Sushi restaurants in America will usually share some common features: They’ll often have a fabric curtain that you’ll have to lift and walk through at the entrance, as well as a cat or badger with a paw raised by the front door for luck.  You might also see some hanging paper lanterns or stone lanterns.  Traditional Japanese restaurants have probably been created with feng shui principles in mind, a practice that aims to balance the elements of nature- wind, water, earth and metal- resulting in a harmonious environment.    


Once the hostess and other restaurant staff see you inside, they’ll likely shout, “Irrashai imasu!” at you.  This means, “Welcome.”  You can reply just by saying, “Hi,” or “Thanks.”  Only in the most traditional Japanese restaurants in America would you need to take your shoes off, and that’s typically at restaurants that focus on other kinds of Japanese food.  So, for all of you dodgy sock wearers, you can leave your shoes on.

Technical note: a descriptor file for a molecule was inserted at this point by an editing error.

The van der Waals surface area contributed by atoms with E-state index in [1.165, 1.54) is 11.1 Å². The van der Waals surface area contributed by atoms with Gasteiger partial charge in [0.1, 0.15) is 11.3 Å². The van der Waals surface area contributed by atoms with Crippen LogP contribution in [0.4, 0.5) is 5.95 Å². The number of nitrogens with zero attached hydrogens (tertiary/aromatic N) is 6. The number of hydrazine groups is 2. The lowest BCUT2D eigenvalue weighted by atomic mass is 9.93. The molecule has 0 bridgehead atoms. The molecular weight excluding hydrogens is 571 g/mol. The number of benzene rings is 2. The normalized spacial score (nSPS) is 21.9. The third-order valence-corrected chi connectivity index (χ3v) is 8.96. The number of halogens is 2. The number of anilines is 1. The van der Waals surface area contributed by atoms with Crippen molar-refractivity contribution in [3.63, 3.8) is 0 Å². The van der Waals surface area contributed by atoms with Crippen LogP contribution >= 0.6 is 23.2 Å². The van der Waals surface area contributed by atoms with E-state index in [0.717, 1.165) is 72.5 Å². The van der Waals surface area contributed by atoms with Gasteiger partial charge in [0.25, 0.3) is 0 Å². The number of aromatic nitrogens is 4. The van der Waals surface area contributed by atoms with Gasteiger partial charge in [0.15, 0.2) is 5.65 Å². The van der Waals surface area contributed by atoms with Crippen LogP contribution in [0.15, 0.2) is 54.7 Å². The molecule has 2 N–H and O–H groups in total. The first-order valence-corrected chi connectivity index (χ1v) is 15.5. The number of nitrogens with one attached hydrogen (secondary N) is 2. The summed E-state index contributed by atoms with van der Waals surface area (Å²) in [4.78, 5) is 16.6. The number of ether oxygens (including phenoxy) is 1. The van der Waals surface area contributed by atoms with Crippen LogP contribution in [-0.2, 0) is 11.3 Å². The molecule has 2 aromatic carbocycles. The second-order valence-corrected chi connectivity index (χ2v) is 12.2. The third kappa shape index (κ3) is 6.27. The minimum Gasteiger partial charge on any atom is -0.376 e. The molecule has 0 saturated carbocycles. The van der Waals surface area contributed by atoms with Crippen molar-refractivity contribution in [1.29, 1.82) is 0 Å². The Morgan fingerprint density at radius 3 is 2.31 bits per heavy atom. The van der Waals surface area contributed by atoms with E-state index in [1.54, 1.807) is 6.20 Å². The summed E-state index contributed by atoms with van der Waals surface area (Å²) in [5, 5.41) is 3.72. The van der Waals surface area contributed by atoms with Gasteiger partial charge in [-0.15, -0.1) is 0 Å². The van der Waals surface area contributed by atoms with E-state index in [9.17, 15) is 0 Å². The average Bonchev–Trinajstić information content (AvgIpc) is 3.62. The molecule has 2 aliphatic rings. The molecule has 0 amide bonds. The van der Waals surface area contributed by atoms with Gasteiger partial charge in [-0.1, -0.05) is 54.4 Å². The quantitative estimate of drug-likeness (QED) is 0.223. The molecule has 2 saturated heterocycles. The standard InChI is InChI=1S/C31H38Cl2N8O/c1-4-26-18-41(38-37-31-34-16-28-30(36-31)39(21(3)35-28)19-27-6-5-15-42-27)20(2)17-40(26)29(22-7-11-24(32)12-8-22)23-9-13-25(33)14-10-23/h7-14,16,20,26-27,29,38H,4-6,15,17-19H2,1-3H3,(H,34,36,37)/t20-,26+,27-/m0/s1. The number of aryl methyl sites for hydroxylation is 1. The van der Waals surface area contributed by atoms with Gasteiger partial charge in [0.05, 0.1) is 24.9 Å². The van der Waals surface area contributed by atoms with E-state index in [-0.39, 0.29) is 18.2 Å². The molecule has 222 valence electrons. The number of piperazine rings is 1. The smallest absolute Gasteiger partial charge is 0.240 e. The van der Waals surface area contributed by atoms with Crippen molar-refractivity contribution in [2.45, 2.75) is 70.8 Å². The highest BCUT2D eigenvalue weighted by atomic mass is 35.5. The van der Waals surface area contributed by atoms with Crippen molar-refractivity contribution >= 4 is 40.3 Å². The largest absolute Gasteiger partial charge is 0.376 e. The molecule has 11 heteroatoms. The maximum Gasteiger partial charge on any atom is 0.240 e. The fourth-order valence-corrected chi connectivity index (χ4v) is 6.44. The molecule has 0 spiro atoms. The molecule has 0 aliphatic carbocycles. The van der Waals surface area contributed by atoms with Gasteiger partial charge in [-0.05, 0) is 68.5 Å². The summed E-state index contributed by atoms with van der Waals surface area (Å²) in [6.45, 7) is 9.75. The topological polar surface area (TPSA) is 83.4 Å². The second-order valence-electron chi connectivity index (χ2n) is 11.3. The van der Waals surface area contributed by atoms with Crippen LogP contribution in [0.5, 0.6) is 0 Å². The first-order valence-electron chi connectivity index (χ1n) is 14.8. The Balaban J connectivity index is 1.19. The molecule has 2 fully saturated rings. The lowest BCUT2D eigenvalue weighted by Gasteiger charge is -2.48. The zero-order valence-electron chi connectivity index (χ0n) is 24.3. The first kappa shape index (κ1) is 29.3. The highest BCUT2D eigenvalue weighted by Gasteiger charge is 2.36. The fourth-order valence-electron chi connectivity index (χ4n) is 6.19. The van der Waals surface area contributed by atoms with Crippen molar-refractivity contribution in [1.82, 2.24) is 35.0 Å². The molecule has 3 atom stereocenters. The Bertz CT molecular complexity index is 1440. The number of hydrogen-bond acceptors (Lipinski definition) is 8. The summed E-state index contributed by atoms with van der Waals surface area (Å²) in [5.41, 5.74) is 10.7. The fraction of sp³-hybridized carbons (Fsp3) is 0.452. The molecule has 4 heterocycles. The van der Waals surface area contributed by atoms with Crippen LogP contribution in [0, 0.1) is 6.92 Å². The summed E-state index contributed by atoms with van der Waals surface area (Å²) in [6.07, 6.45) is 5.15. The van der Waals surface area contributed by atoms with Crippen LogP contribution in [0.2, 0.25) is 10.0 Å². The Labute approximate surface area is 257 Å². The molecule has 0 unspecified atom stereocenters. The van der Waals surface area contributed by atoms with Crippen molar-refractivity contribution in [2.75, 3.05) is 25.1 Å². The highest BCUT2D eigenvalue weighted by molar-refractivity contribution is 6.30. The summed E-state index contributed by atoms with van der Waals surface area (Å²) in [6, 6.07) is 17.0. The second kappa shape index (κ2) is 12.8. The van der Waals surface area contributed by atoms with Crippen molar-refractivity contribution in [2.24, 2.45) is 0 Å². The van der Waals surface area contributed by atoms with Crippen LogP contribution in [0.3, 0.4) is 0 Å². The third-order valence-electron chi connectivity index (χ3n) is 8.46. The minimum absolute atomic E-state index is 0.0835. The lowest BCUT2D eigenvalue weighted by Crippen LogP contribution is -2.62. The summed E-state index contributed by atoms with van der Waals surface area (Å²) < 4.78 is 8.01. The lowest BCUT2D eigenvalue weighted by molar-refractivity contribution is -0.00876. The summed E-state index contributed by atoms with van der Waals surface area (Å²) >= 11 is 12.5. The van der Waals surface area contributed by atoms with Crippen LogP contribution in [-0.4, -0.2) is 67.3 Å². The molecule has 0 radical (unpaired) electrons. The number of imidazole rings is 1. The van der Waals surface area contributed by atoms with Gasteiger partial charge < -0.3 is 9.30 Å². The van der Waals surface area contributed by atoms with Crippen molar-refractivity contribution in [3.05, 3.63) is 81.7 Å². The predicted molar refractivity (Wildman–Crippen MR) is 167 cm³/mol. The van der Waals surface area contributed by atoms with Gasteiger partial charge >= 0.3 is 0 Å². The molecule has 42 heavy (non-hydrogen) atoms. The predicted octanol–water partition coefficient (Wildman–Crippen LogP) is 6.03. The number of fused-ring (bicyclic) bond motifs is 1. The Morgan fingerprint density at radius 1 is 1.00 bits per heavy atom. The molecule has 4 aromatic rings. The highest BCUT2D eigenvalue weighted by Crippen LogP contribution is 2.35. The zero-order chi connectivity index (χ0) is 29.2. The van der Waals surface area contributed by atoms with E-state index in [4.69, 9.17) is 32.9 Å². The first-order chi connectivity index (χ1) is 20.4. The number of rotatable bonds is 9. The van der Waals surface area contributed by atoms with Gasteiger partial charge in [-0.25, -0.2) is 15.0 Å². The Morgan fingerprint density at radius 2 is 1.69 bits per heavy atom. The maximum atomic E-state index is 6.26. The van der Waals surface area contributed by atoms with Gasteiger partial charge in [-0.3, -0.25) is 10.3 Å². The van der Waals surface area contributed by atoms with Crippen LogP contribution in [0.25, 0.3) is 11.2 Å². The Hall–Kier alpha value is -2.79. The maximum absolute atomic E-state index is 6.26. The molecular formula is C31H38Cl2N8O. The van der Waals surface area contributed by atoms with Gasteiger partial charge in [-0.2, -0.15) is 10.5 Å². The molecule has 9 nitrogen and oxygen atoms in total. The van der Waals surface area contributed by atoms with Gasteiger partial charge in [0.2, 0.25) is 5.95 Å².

Seating at a sushi restaurant typically has two options: At the sushi bar, or at a table somewhere else.  The sushi bar is pretty much what it sounds like- a long bar with seats on one side and the sushi chefs on the other.  Along it, you’ll see all the ingredients that are available for sushi that day- big slabs of tuna and salmon, containers with fish roe or condiments.  “By sitting at the counter,” Yoshie Cabral from the California Grill in Orlando explains, “You are better able to observe the quality of the seafood, the technique of the chef, and the preparation of various sushi meals.”  You’ll also be able to interact directly with the sushi chefs.  “Sushi chefs love to talk about their passion to create a delectable and artistic plate,” Ms. Cabral says.  One advantage to sitting at the sushi counter if it is your first time eating sushi, is that the sushi chef can find out what kind of things you might like to eat.  Secondly, you can see what’s on offer, as all of the ingredients can be seen through glass, like at a butcher’s counter.  If you want more privacy, though, or a quieter dinner, there’s nothing wrong with sitting at a table or booth.